“Facebook Friends” Part Three: The Facebook Persona

8 Jun

This is the third of four videos in the “Facebook Friends” documentary series. This video explores the concept of “The Facebook Persona”, identifying the effect of the Facebook community on personal identity.

“Facebook Friends” Part Three: The Facebook Persona from Annabelle Clark on Vimeo.

“Facebook Friends” Part Two: Social Network Boundaries

8 Jun

This is the second of four video in the “Facebook Friends” documentary series. This video investigates the idea of “Social Network Boundaries” within the Facebook community.

“Facebook Friends” Part Two: Social Network Boundaries from Annabelle Clark on Vimeo.

“Facebook Friends” Part One: The Facebook Community

8 Jun

This is the first of four videos in the “Facebook Friends” documentary series. This introductory video introduces the participants and the concept of “The Facebook Community”. Enjoy!

“Facebook Friends” Part One: The Facebook Community from Annabelle Clark on Vimeo.

Upload issues

7 Jun

Okay, so my initial plan was to upload my documentary to a Facebook group that I had created about ‘Facebook Faux Pas’, but it has come to my attention that due to the nature of the subject matter, the participants of my documentary aren’t so keen for their comments to be seen by their entire network of friends on Facebook. In order to upload it to a Facebook group that could then be shown for assessment, I would need to make it “public” and I don’t think this would be appropriate.

My second choice for uploading them was video-sharing site Vimeo, however this is also not feasible, as for free members they have a weekly upload limit of 500mb – and my 4 mini documentaries well and truly exceed that!!

So now I will be uploading my videos to YouTube! I am not overly disappointed with this, as I think they still have the potential to reach a wide audience on YouTube, and YouTube has allowed me to upload them at the highest quality. I have created my own YouTube “channel” called “FacebookFriendsDoco” and all videos will be able to be accessed there.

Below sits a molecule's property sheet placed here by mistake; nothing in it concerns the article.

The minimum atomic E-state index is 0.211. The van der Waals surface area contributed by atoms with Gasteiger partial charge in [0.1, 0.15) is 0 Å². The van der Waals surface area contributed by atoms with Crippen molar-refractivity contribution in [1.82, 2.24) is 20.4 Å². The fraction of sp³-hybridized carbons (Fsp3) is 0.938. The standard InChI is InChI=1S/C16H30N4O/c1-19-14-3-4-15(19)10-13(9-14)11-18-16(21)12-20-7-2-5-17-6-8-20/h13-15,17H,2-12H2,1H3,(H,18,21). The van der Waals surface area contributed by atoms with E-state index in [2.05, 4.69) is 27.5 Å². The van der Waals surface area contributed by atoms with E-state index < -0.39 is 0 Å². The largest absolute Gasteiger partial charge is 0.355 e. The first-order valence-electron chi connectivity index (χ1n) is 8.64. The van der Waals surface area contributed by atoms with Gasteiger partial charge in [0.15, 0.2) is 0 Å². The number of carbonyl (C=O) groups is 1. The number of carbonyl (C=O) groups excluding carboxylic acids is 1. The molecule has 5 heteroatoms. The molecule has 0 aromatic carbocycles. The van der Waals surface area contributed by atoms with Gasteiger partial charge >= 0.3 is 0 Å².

**** I am having to edit this blog, because it has just come to my attention that the videos which I have uploaded to YouTube – the sound is out of sync with the vision during the middle of each! I have no idea why this is, as the finished copies are perfectly in sync of my computer… clearly YouTube has altered them in some way! So now I am paying to become a unlimited member on Vimeo, and uploading them to it… fingers crossed it works for me!!

Who’s the 10th Facebook Friend?

6 Jun

Finally, I am in the final stages of editing my four-part documentary series for Transient Spaces. Today, all that is left to do is insert the music, adjust all the sound levels, and do a final editing check to ensure all edits are as “clean” as possible!

However before I upload the finished product, it has come to my attention that upon watching my Facebook documentary, viewers might wonder who is the “10th Facebook friend”. At the beginning of my first “Facebook Friends” video, a statement appears informing the viewer that ten Facebook friends were brought together for the filming of the documentary. However, anyone with good attention to detail will notice that only nine interview subjects appear in the actual videos.

Who is the mysterious 10th Facebook Friend?

Me, of course – the filmmaker.

In a slightly postmodern angle, I thought it would be nice to hint at the connection between both the filmmaker and and the participants. We are all Facebook friends, and are all equally involved in the production of this Facebook documentary. Whether viewers will notice this or not, I don’t know, but I like the idea that it references both the sub-community (between the 10 of us) and the larger Facebook community as a whole.